But also, you should remember that you can’t wash your hair for at least three days after getting a perm, because the neutralizing chemical stays in your hair doing its job.
And that liquid also interacts with the color pigments in the dye.
That’s why my sister was left with stains in her roots.
And since her hair was already weakened by the perm, her hair fibers weakened even more with the dye. And when that happened… hello frizz and split ends!
All of that just because she didn’t wait fifteen days, and her boyfriend would have loved her no matter what, even if she had put a pot on her head.
That’s why you can’t get a perm and dye your hair the same day. And that’s why you should wait at least fifteen days between the processes.
It’s just about your hair’s health, which in the end, is the most important thing.
Now, I told you before that getting a perm damages your hair and that it can end up weaker than before the process.
But, there is a way to strengthen your hair in order to minimize the damage caused by dyeing your hair.
How to Prepare Your Hair for Dyeing it After Getting a Perm
Now that you know that you should wait fifteen days to dye your newly permed hair, it’s important that during those in-between days you are extremely careful.
- First of all, be careful with water because it’s the main culprit of ruining a perm.
Water damages the chemical bonds that are applied to your hair to change its cuticle permanently.
- Avoid washing your hair for 24-72 hours after your treatment and after that period of time, remember to wash your hair with a shampoo and conditioner that defines curls.
And always use warm water, not hot water.
- How are you combing your hair after your perm?
Avoid brushing your hair when it’s wet with a comb or brush that isn’t wide-toothed, since that can cause your hair to weaken and break.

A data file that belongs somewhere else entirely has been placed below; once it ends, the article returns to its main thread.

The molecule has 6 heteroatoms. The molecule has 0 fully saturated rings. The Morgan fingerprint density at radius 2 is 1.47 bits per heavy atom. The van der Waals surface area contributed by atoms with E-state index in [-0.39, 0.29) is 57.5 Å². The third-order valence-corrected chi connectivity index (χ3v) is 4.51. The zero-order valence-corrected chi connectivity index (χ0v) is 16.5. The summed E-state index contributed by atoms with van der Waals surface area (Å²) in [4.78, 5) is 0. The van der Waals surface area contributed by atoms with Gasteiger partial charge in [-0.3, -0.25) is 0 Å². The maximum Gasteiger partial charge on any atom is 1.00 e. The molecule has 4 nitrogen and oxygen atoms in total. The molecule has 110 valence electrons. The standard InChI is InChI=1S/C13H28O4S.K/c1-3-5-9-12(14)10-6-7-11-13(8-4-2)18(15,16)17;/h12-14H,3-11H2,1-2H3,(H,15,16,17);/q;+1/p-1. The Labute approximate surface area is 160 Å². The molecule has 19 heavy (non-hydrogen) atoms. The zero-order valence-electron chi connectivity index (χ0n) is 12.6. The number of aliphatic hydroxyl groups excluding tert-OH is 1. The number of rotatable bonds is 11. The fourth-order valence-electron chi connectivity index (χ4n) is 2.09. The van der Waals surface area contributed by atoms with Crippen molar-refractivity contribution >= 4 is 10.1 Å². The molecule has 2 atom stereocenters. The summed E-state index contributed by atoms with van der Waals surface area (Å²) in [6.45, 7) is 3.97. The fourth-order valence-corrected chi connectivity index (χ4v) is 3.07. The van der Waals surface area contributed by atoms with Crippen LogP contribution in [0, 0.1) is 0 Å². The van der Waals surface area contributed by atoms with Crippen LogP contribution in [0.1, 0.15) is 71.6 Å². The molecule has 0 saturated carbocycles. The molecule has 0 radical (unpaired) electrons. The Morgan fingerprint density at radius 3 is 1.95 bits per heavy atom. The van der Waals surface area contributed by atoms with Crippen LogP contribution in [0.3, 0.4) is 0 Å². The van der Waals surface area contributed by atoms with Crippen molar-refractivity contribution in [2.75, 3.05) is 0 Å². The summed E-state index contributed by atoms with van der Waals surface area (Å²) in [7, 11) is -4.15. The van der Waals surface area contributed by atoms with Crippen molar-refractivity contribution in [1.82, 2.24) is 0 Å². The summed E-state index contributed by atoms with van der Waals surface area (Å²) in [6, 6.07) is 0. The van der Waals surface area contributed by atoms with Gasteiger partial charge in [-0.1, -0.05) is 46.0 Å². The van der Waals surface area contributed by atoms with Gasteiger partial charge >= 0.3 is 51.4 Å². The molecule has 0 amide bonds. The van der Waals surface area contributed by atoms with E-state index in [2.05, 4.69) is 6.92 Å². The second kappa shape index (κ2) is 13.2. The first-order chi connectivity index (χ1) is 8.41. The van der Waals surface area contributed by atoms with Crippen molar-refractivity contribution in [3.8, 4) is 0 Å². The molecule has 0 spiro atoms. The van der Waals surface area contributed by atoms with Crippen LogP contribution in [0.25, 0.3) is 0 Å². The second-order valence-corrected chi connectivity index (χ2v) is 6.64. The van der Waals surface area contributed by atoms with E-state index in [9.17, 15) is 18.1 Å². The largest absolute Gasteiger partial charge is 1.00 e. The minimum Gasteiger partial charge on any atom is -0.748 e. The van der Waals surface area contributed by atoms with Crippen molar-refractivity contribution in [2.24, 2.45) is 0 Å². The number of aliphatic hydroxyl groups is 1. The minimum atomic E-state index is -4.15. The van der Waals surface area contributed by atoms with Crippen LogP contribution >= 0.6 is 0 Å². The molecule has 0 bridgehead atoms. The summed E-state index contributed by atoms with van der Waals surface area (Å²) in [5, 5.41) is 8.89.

And remember that we’re working on strengthening your hair.
When you need to dry your hair quickly, use a hair dryer on its lowest temperature setting, since excessive heat can also damage it, and remember to use a diffuser to distribute the airflow evenly around your hair.
Always use conditioner.
- Did you know that your hair has glands that release a natural oil called sebum?
This oil is used to lubricate your hair and make it waterproof.
But with your new curly hair, there’s a problem. The tighter your curls are and the curlier its texture is, the harder it is for the sebum to travel along your hair and coat your entire curl.
When we talk about hydrating curly hair before coloring it, we mean sealing the moisture into hair. That is, creating a barrier around the hair so the water doesn’t escape.
Do you know what you can use to seal in the moisture and strengthen your curls before dyeing them?
A Good lotion that is made up of emollient, oils and lipids.
Please, avoid products that contain alcohols or artificial fragrances or preservatives. Instead, look for products and oils derived from plants.
Don’t look any further because coconut oil is a very effective moisturizer since it can penetrate deeply all over the hair’s length and it has a high lipid content that helps to soften the cuticles.
So, the most ideal practice would be to do a coconut oil treatment once a week before getting your hair dyed.
It’s not very hard, you just apply it to your hair, and you let it take effect for at least an hour, while you read a book or watch your favorite Netflix series.
That’s all my sister would have had to do to avoid destroying her hair.
Since she didn’t wait long after the perm to dye her hair, her hair dried out which broke her hair and made split ends appear.
How did my sister’s story end?
I’ll tell you soon.
This Is What Can Happen to Your Hair If You Don’t Wait Long Enough to Dye It
They had to cut at least three inches off the bottom of her hair and then put Olapex on her hair to help improve its appearance.
And fifteen days later, she got it dyed again, which ended up working perfectly.
Thankfully, her boyfriend’s arrival was delayed twenty days, and I can assure you that man is head over heels for my sister.
He would love her with or without curls, with or without dye, and if he ever finds out what my sister did to her hair, I think he’d lock her up in a tower so she never does anything like this to her hair ever again.
The things we do for love!
And you, what did you decide? Will you wait fifteen days to dye your hair?